If you’re one of the millions of Americans who suffer from pain in your low back, you should know that there may be a solution. In most cases, mechanical back pain is caused by problems with a facet joint. It’s often called arthritis of the spine. The traditional treatment for this problem is radiofrequency ablation (burning of the nerves) or a fusion. Unfortunately, neither of these common procedures is a really good solution for facet joint pain. Here’s why.
Fusion surgery is invasive, permanent, and often needs to be repeated. The bone healing involved in a fusion surgery takes six-12 months to heal completely. Most fusion surgeons these days place hardware in your body to fixate the spine. Long hospital stays, blood transfusion, infection, persistent pain, and damage to nerve roots by hardware, broken hardware, and failure to fuse are all painful and very possible complications. Fusion surgery also often leads to the need for more fusion surgeries. In fact, based on prior data we know that 17 percent of the tens of thousands of people who will have a fusion this year will have already had another fusion surgery within the past four years. Fusion surgery is also not reversible; once it’s done, it can never be undone. While fusions may be necessary for the rare case of spinal instability, they’re at best overkill, and at worst dangerous, for many patients.
Radio Frequency Ablation
Conversely, radiofrequency ablation (RFA) is rarely enough. The goal of RFA is to relieve back pain using a needle to “burn” the pain fibers that transmits the back pain signal as it comes out of the facet joint. The problem with RFA is that the doctor does not have a direct visual of the nerves he is trying to burn. As a result of working in the dark, only two out of three people can expect to get relief from RFA; and four out of five of them will have the pain come back within six months to a year.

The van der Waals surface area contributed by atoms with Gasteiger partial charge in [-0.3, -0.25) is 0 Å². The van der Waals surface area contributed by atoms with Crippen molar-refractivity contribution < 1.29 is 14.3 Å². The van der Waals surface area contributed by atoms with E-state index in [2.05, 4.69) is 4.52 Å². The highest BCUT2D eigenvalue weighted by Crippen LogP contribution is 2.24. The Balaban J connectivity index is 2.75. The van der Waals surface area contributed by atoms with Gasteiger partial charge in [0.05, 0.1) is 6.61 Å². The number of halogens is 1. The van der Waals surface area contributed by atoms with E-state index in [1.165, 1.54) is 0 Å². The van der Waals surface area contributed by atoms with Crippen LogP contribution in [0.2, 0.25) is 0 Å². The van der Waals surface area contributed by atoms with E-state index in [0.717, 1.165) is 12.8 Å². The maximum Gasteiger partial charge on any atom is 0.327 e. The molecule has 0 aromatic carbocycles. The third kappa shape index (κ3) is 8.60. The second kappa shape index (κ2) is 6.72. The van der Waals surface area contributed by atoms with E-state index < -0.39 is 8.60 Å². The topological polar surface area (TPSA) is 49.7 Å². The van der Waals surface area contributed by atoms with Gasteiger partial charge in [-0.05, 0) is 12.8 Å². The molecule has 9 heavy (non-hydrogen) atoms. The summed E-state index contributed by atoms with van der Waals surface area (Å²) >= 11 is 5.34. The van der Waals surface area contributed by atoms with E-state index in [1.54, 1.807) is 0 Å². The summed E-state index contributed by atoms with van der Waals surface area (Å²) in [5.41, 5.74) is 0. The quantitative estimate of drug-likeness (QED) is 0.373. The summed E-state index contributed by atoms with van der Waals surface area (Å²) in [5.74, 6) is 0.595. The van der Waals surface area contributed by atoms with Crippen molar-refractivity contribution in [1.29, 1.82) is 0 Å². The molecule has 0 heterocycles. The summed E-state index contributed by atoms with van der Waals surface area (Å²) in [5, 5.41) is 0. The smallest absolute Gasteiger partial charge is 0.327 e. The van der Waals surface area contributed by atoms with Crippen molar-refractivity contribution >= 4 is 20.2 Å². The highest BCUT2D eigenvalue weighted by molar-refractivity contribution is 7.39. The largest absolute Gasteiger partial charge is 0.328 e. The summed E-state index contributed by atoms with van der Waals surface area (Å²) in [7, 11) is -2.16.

After caring for over 20,000 patients in the last 15 years, I’ve concluded that neither RFA nor fusion is the right solution for most patients with back pain. Fortunately, there is a better way. And it was discovered right here in Phoenix. Dr. Anthony Yeung, a pioneer in endoscopic spine surgery, began experimenting with cutting the pain fibers from the joints in the back almost 10 years ago. Our Direct Visualized Rhizotomy (DVR) procedure has evolved from this approach as the solution to this dilemma.
Direct Visual Rhizotomy (DVR)
DVR is similar to RFA in that it silences your back pain by cutting the pain fibers that transmit the pain signal. Unlike RFA, DVR is done through an endoscope, which is a fiber optic device the size of a straw so he can see through the tip, making it more accurate. The surgeon has a “direct visual” of the nerve during the procedure. A typical DVR procedure takes 10 to 20 minutes, and recovery times are expected to be a few days. Recently, one of our patients at Phoenix Spine woke up from DVR and started dancing with his wife in the recovery room because for the first time in years, he was pain-free!
Won’t cutting the pain fibers cause more damage?
Cutting the pain fibers is not expected to cause numbness, weakness, or any other neurological complication. When DVR began, many patients were concerned that being unable to feel the pain they would further damage their spine. After five years’ experience, we can say there does not appear to be any downside to not feeling pain. There no hardware, blood transfusion, or even hospital stay. DVR is done on an outpatient basis. With DVR, the only thing you have to lose is the pain.
We have completed over 750 DVR surgeries over the last five years. We’ve seen patients who in the past would have risked complications with fusion, or not getting better with RFA, who can now be treated more effectively, safely, and less invasively with DVR. We have also treated dozens of patients who saw limited relief from RFA, but now enjoy complete relief from their debilitating back pain. If you are suffering from facet joint pain, you should know there is a better treatment option.